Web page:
I have seen many air conditioners at ground-level in multiple cities near me that are connected using liquid-tight non-flexible conduit (LFNC) whips.

Example: http://www.southwire.com/products/whip-assemblies-ultra-whip-water-well.htm (Note: this is not an endorsement of the product I selected it as an example because it states: "Commonly used for connecting air conditioners" under applications)

Per 2014 NEC section 356.12(1), LFNC shall not be used where subject to physical damage. As I understand, connecting an air conditioner at ground level on an exterior of a home without any surrounding protection like a fence makes the LFNC very much subject to physical damage (particularly from string trimmers).

Are the installations I have seen in violation of code, or does 2014 NEC section 356.10(1) (listed below) somehow trump 356.12(1)?

356.10 Uses Permitted. LFNC shall be permitted to be used in exposed or concealed locations for the following purposes:

Informational Note: Extreme cold may cause some types of nonmetallic conduits to become brittle and therefore more susceptible to damage from physical contact.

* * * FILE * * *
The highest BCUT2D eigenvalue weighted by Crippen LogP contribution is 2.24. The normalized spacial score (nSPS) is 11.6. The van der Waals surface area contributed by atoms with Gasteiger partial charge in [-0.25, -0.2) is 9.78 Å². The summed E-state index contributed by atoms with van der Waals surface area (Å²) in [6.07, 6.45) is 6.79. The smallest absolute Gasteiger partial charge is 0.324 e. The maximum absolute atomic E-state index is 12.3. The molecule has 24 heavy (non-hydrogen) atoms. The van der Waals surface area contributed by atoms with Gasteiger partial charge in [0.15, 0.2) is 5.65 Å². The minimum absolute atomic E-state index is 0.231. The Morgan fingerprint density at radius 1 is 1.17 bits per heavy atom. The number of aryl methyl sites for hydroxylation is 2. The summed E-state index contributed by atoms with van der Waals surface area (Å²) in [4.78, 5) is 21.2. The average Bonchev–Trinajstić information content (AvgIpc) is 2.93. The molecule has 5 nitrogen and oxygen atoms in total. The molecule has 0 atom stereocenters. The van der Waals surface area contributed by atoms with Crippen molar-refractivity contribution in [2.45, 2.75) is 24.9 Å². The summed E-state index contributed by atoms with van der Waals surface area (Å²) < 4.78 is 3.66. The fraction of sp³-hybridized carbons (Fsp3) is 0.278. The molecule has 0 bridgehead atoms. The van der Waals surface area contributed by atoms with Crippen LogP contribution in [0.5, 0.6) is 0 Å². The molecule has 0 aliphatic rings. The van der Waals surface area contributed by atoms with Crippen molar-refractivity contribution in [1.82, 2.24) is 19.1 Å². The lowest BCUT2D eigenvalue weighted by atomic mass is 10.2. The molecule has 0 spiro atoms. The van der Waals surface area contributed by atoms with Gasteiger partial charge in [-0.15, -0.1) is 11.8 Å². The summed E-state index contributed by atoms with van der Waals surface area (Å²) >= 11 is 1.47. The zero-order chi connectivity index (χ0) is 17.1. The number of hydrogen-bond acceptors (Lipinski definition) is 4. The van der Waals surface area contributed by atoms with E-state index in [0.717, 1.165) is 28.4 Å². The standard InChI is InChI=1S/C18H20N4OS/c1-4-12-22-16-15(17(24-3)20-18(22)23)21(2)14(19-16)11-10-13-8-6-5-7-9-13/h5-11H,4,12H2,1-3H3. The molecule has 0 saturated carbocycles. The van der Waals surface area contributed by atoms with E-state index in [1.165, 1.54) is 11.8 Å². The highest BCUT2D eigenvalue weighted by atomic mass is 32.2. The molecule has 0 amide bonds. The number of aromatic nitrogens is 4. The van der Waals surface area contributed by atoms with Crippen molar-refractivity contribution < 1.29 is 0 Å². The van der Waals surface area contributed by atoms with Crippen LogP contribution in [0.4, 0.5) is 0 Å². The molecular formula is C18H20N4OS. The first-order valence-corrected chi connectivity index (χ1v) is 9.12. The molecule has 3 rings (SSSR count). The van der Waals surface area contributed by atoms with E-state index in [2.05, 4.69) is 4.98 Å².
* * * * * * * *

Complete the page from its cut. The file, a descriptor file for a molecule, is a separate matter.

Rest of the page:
(1) Where flexibility is required for installation, operation, or maintenance.

  • It's worse than you think. There is no flexible raceway system that's Code-permitted for use where subject to physical damage! (Cabling is a no-go either, even if otherwise permitted for exposed work.) Commented Mar 26, 2017 at 14:48

1 Answer 1


This would be a decision left up to the inspector, as only they can say what's "subject to physical damage". Though technically, you're correct. Liquid-tight non-flexible conduit should probably not be used in these situations.

It's possible that the units come with the whip factory installed, so the HVAC techs simply install it that way. In my experience, the HVAC community doesn't always follow NEC very closely.

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